But her freedom is short-lived. Her creator comes after her, wanting to revive the illegal project to which she is the key; and in the outside world, she is fair game. [I'd rather be fair game in the outside world than literal game in the gladiator ring.]

Thank you for your time and consideration. I look forward to hearing from you.


It seems to me that Axia's creator and his project are the main plot, but they're barely mentioned. You could condense most of your summary to: On a world where death is entertainment, Axia has survived the gladiator arena and been granted her freedom. That leaves lots of room to tell us about the real plot.

If it's legal to genetically and physically enhance gladiators, why is Axia banned? It's like making steroids legal in the Olympics, and then blackballing anyone who uses them.

It could be argued that fighting, not death, is the entertainment. Otherwise, why spend so much time training people to survive? Just kill 'em.

Didn't her creator know she had these dormant genes? I ask only because you said no one knew.

If Axia's the key to her creator's project, how did Malit get her?

Are deaths in the arena really "arranged" and "calculated"? This makes me think they're rigged, but it would be hard to get a gladiator to throw a fight in which the loser dies.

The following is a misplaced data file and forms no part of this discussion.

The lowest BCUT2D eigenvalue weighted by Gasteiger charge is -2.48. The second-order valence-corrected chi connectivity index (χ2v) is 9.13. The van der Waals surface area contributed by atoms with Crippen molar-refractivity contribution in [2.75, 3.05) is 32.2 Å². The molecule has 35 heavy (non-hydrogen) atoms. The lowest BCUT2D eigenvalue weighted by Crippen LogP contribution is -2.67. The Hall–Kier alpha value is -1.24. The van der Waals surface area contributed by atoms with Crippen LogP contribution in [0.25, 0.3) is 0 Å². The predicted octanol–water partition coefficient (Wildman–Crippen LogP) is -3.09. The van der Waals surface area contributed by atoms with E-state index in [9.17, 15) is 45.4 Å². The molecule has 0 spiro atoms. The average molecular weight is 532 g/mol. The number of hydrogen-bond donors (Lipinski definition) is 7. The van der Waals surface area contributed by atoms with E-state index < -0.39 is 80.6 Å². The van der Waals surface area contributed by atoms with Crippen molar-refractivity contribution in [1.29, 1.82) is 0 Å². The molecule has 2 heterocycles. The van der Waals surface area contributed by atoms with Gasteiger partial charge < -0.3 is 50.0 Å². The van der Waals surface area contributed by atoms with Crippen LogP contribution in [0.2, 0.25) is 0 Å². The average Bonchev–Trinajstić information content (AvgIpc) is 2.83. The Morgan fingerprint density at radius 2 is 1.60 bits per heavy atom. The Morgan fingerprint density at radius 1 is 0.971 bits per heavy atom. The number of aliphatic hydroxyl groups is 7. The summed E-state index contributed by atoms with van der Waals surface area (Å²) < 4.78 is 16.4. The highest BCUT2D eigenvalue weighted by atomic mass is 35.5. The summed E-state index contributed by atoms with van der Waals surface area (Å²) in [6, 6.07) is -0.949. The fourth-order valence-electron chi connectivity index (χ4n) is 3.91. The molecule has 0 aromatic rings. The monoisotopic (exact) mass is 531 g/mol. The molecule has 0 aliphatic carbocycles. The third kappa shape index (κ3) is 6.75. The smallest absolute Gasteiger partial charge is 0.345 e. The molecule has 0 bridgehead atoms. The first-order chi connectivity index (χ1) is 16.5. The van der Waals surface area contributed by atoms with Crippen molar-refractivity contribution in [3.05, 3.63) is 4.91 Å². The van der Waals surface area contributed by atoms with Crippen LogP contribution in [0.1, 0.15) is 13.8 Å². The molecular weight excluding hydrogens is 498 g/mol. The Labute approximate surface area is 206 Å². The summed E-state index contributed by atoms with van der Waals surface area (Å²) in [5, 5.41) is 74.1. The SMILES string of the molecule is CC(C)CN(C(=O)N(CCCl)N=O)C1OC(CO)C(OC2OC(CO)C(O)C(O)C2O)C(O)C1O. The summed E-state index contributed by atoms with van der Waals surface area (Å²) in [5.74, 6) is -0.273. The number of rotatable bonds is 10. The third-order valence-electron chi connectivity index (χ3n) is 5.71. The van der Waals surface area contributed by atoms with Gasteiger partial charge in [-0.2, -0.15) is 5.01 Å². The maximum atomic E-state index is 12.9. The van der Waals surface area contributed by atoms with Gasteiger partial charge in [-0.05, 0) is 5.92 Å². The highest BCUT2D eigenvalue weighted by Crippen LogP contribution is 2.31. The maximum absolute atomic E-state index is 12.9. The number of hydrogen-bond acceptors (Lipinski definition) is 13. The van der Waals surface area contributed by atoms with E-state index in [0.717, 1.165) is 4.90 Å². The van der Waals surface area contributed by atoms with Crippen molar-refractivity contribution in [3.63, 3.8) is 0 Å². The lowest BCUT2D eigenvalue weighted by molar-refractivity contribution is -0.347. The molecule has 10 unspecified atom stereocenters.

Sarah Ahiers said...

i was confused as to why Malit betrays her and then later goes on to help her.
I assume he had good reasons to try and get her killed. Wouldn't ge be angry that she didn't die?

Anonymous said...

When her master, Malit, betrays her, sending her to an arranged death, the needles and blades implanted in her limbs barely save her.

What the heck does that mean? Maybe I'm dumb, so don't take it personally. Bibi

Anonymous said...

Please read the Evil comments carefully. I wish he was wrong once in a while but darn it, never is. Work on the query, the story is cool, just needs better presentation - Queen of Hideous Queries who took her shellacking and is still alive and kicking, Best, Bibi

Joe G said...

One would think that in a world where death is entertainment, and one has been reared for that purpose, Axia wouldn't be all that concerned about dying or being "emotionally betrayed". Isn't it her job? You're not getting the central conceit across convincingly.

I think your concept is fun but your writing is super confusing and it makes me think the book is filled with clunky "Huh?" lines as well. Gotta be careful about that in a query.

I want to read the one about the one eared beauty pageant contestant. That sounds high-larious. I mean, really.

Dave Fragments said...

As for arranged deaths, the Showtime series Spartacus: Blood and Sand has an episode where the gladiators are turned over to the teenage son of a Senator for his coming of age party.

One of the women staying at the house of the owner of the gladiators seduces the boy and convinces him to "thumbs down" (give a death signal) to one of the gladiators when they fight for his party after dinner. What teen boy could resist and the fight that was to be bloodless, ends in death.

That's how you rig a gladiatorial fight.

PS - Spartacus: Blood and Sand is violent, sexually explicit and has lots of nudity. Be warned.

Sarah from Hawthorne said...